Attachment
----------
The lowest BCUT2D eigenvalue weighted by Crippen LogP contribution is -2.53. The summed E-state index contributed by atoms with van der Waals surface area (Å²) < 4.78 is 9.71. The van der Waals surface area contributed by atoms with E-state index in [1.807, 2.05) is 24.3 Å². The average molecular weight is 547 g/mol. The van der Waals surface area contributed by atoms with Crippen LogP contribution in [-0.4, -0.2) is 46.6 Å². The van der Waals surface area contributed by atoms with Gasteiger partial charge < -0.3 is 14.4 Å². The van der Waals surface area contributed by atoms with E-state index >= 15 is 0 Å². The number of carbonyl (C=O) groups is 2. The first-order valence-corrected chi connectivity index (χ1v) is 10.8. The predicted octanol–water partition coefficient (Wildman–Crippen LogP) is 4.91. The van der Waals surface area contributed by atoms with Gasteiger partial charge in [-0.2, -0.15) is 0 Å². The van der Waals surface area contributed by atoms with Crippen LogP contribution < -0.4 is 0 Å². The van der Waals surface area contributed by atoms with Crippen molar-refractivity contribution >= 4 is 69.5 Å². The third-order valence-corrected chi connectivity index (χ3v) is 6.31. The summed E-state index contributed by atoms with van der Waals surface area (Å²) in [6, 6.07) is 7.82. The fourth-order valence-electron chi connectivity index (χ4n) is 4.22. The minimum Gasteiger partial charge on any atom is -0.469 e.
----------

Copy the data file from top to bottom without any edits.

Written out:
The lowest BCUT2D eigenvalue weighted by Crippen LogP contribution is -2.53. The summed E-state index contributed by atoms with van der Waals surface area (Å²) < 4.78 is 9.71. The van der Waals surface area contributed by atoms with E-state index in [1.807, 2.05) is 24.3 Å². The average molecular weight is 547 g/mol. The van der Waals surface area contributed by atoms with Crippen LogP contribution in [-0.4, -0.2) is 46.6 Å². The van der Waals surface area contributed by atoms with Gasteiger partial charge < -0.3 is 14.4 Å². The van der Waals surface area contributed by atoms with E-state index >= 15 is 0 Å². The number of carbonyl (C=O) groups is 2. The first-order valence-corrected chi connectivity index (χ1v) is 10.8. The predicted octanol–water partition coefficient (Wildman–Crippen LogP) is 4.91. The van der Waals surface area contributed by atoms with Gasteiger partial charge in [-0.2, -0.15) is 0 Å². The van der Waals surface area contributed by atoms with Crippen LogP contribution < -0.4 is 0 Å². The van der Waals surface area contributed by atoms with Crippen molar-refractivity contribution >= 4 is 69.5 Å². The third-order valence-corrected chi connectivity index (χ3v) is 6.31. The summed E-state index contributed by atoms with van der Waals surface area (Å²) in [6, 6.07) is 7.82. The fourth-order valence-electron chi connectivity index (χ4n) is 4.22. The minimum Gasteiger partial charge on any atom is -0.469 e.